Friday, March 5, 2010

Final Questions for Shelley's Frankenstein (pp.121-end)

(at right: Caspar David Friedrich's "The Sea of Ice," depicting the sublime cathedrals of ice--the setting of the beginning and end of Shelley's Frankenstein).

1. Do you consider Frankenstein a “reliable narrator”? The largest frame story is his own, which he carefully puts into the hands of Walton (and indeed, even the Creature’s story is from the mouth of Frankenstein!). Are there any slips or cracks in his story which make us doubt his veracity? You might consider how this relates to the idea of the Creature as Frankenstein’s “double” as well…

2. Is Frankenstein’s act of destroying the female monster an act of heroism or cowardice? What reason does he give for destroying it, and do we accept this at face value? Likewise, do we believe the Creature’s vow to Frankenstein, that he will abandon society with his female companion?

3. Why do you feel Shelley included the scene where Frankenstein is imprisoned in Ireland for Clerval’s murder? How might this scene reflect some of the major themes of the novel?

4. How does Shelley reconcile the “frame story” of Walton the explorer? What has he learned from Frankenstein and the Creature? Can we say of him, as the narrator says of the the Wedding Guest in Coleridge's The Rime of the Ancient Mariner, “A sadder and wiser man/he rose the morrow morn”?

2 comments:

  1. 2. Frankenstein is, no doubt about it, a coward. He creates life and shrinks from the responsibility. His fear for his original creation causes him to double-cross the creature in a horrific way. Victor is a malevolent Creator, who left the children alone with a magnifying glass, and is surprised when his is the ant hill they target. To delve into my own twisted sense of judgment, I believe it is karmic justice when the creature destroys Frankenstein's life for not giving him a companion.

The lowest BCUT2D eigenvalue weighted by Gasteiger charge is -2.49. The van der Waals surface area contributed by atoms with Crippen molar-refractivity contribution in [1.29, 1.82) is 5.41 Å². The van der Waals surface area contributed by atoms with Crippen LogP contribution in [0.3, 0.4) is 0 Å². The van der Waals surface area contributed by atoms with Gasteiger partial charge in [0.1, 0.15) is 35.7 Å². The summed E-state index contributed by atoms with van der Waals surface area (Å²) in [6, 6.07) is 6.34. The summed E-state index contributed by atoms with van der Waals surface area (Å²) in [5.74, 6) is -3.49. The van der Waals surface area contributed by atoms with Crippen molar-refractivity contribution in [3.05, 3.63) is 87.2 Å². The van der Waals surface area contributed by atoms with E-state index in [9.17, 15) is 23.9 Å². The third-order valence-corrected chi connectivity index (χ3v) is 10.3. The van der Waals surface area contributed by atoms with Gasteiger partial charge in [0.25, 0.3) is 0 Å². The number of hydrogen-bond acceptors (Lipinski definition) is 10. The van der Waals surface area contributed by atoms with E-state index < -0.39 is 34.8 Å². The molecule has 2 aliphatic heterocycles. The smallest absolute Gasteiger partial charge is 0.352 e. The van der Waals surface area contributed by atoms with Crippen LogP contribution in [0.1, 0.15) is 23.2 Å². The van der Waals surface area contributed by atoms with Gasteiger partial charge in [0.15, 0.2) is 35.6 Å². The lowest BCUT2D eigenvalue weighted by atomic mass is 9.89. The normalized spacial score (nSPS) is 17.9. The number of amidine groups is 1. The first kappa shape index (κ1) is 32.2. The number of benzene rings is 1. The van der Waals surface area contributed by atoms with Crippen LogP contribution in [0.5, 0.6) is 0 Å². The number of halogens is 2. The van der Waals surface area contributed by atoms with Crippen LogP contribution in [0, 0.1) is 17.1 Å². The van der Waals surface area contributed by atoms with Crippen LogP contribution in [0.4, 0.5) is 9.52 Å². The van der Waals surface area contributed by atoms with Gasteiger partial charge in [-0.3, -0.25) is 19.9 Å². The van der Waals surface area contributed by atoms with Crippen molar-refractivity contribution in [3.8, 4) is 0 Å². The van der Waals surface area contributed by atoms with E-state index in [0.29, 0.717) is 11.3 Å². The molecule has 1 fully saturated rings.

I believe that the creature would have left peacefully if he had been given a companion. Nobody wants to be the lone wanderer of their kind, a lonely god among the stars. In the end, he chases his "father" only for the need to be seen and a part of something. He chooses to perish with his creator because he no longer has anyone who understands his origins, and he has given up. The lonely god rests.

    4. Walton meets the end result of scientific madness, the result of what it can be suggested he is searching for. He sees in Frankenstein and Frankenstein's creature all the things he should avoid, that he does not want to become. I believe that he will be a far wiser person from the encounter with the mad doctor and his abomination.

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  2. Good responses...though I might challenge you to support your reading of Walton's character in Question #4. Frankenstein has a high-sounding moral, but do his actions (and final words) support it? Does Walton truly see the folly in challenging nature and "storming" the heavens? Consider Page 182, where Walton confronts the mutineers; Frankenstein rises up and shouts, "What do you mean? What do you demand of your captain? Are you then so easily turned from your design? Did you not call this a glorious expedition? And wherefore was it glorious?" The mutineers are shamed into following along, and Walton agrees that he must continue his glorious quest. When Frankenstein dies and the mutineers re-establish their aims, Walton laments, "the die is cast; I have consented to return, if we are not destroyed. Thus are my hopes blasted by cowardice and indecision; I come back ignorant and disappointed" (183). So for all his talk of not wishing to risk others in his pursuit of glory, the madman wins out--he would gladly sacrifice any man (or woman!) to gain knowledge and immortality. Frankenstein's values win the day!

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